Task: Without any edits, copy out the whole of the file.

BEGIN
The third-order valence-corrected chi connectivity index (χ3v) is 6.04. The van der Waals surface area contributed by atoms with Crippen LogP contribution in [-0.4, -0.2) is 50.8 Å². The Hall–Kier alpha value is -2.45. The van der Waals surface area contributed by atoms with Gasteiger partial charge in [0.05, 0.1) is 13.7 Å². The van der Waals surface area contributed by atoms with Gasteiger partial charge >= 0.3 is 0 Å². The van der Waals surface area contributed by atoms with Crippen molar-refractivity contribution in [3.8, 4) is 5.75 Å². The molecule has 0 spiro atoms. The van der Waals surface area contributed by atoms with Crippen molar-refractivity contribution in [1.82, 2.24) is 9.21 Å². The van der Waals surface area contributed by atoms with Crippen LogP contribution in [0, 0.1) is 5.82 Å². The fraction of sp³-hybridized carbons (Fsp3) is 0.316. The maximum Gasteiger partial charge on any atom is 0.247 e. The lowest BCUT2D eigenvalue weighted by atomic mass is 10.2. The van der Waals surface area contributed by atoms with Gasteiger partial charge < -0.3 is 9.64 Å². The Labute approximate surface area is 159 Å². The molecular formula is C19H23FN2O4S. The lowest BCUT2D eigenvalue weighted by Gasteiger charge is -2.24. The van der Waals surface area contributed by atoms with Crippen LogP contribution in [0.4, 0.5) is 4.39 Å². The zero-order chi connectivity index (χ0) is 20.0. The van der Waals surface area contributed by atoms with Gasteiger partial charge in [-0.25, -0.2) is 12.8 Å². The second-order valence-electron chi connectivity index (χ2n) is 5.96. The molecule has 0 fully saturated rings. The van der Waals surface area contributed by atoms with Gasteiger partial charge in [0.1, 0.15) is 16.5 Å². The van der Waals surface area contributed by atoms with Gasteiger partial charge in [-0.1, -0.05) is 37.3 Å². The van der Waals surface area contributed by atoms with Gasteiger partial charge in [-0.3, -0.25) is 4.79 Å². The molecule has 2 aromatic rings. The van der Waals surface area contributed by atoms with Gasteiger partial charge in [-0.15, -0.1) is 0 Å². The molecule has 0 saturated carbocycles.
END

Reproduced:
The third-order valence-corrected chi connectivity index (χ3v) is 6.04. The van der Waals surface area contributed by atoms with Crippen LogP contribution in [-0.4, -0.2) is 50.8 Å². The Hall–Kier alpha value is -2.45. The van der Waals surface area contributed by atoms with Gasteiger partial charge in [0.05, 0.1) is 13.7 Å². The van der Waals surface area contributed by atoms with Gasteiger partial charge >= 0.3 is 0 Å². The van der Waals surface area contributed by atoms with Crippen molar-refractivity contribution in [3.8, 4) is 5.75 Å². The molecule has 0 spiro atoms. The van der Waals surface area contributed by atoms with Crippen molar-refractivity contribution in [1.82, 2.24) is 9.21 Å². The van der Waals surface area contributed by atoms with Crippen LogP contribution in [0, 0.1) is 5.82 Å². The fraction of sp³-hybridized carbons (Fsp3) is 0.316. The maximum Gasteiger partial charge on any atom is 0.247 e. The lowest BCUT2D eigenvalue weighted by atomic mass is 10.2. The van der Waals surface area contributed by atoms with Gasteiger partial charge < -0.3 is 9.64 Å². The Labute approximate surface area is 159 Å². The molecular formula is C19H23FN2O4S. The lowest BCUT2D eigenvalue weighted by Gasteiger charge is -2.24. The van der Waals surface area contributed by atoms with Crippen LogP contribution in [0.4, 0.5) is 4.39 Å². The zero-order chi connectivity index (χ0) is 20.0. The van der Waals surface area contributed by atoms with Gasteiger partial charge in [-0.25, -0.2) is 12.8 Å². The second-order valence-electron chi connectivity index (χ2n) is 5.96. The molecule has 0 fully saturated rings. The van der Waals surface area contributed by atoms with Gasteiger partial charge in [0.1, 0.15) is 16.5 Å². The van der Waals surface area contributed by atoms with Gasteiger partial charge in [-0.1, -0.05) is 37.3 Å². The van der Waals surface area contributed by atoms with Gasteiger partial charge in [-0.3, -0.25) is 4.79 Å². The molecule has 2 aromatic rings. The van der Waals surface area contributed by atoms with Gasteiger partial charge in [-0.15, -0.1) is 0 Å². The molecule has 0 saturated carbocycles.